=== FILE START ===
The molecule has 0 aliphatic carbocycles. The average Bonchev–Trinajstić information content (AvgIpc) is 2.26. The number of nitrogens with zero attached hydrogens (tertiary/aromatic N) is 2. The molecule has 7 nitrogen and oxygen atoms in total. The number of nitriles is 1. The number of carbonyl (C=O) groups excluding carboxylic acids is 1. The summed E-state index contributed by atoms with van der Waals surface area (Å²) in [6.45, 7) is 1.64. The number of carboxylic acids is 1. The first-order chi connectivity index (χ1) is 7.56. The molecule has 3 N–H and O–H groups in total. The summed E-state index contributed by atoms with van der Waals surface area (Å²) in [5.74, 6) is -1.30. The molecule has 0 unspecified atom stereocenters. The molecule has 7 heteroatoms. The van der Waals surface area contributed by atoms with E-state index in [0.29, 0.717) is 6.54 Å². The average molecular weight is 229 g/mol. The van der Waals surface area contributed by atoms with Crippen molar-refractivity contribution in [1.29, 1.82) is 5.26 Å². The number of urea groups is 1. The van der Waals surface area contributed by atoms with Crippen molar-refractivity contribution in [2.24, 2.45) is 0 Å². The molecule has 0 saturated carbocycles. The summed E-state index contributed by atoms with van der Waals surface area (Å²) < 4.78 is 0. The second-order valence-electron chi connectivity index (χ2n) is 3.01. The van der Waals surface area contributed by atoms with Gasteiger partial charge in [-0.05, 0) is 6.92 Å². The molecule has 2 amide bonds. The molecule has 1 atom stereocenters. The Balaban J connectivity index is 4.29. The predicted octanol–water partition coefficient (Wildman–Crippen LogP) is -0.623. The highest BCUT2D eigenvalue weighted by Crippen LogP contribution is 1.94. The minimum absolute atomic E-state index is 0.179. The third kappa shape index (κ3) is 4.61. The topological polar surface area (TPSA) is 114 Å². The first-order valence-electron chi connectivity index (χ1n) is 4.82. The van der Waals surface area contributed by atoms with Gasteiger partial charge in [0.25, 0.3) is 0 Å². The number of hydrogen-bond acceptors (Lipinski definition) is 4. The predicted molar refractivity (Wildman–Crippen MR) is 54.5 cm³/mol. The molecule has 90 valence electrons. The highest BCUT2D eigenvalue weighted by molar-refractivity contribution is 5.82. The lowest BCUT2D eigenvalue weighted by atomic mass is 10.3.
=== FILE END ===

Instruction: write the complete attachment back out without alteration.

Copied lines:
The molecule has 0 aliphatic carbocycles. The average Bonchev–Trinajstić information content (AvgIpc) is 2.26. The number of nitrogens with zero attached hydrogens (tertiary/aromatic N) is 2. The molecule has 7 nitrogen and oxygen atoms in total. The number of nitriles is 1. The number of carbonyl (C=O) groups excluding carboxylic acids is 1. The summed E-state index contributed by atoms with van der Waals surface area (Å²) in [6.45, 7) is 1.64. The number of carboxylic acids is 1. The first-order chi connectivity index (χ1) is 7.56. The molecule has 3 N–H and O–H groups in total. The summed E-state index contributed by atoms with van der Waals surface area (Å²) in [5.74, 6) is -1.30. The molecule has 0 unspecified atom stereocenters. The molecule has 7 heteroatoms. The van der Waals surface area contributed by atoms with E-state index in [0.29, 0.717) is 6.54 Å². The average molecular weight is 229 g/mol. The van der Waals surface area contributed by atoms with Crippen molar-refractivity contribution in [1.29, 1.82) is 5.26 Å². The number of urea groups is 1. The van der Waals surface area contributed by atoms with Crippen molar-refractivity contribution in [2.24, 2.45) is 0 Å². The molecule has 0 saturated carbocycles. The summed E-state index contributed by atoms with van der Waals surface area (Å²) < 4.78 is 0. The second-order valence-electron chi connectivity index (χ2n) is 3.01. The van der Waals surface area contributed by atoms with Gasteiger partial charge in [-0.05, 0) is 6.92 Å². The molecule has 2 amide bonds. The molecule has 1 atom stereocenters. The Balaban J connectivity index is 4.29. The predicted octanol–water partition coefficient (Wildman–Crippen LogP) is -0.623. The highest BCUT2D eigenvalue weighted by Crippen LogP contribution is 1.94. The minimum absolute atomic E-state index is 0.179. The third kappa shape index (κ3) is 4.61. The topological polar surface area (TPSA) is 114 Å². The first-order valence-electron chi connectivity index (χ1n) is 4.82. The van der Waals surface area contributed by atoms with Gasteiger partial charge in [0.25, 0.3) is 0 Å². The number of hydrogen-bond acceptors (Lipinski definition) is 4. The predicted molar refractivity (Wildman–Crippen MR) is 54.5 cm³/mol. The molecule has 90 valence electrons. The highest BCUT2D eigenvalue weighted by molar-refractivity contribution is 5.82. The lowest BCUT2D eigenvalue weighted by atomic mass is 10.3.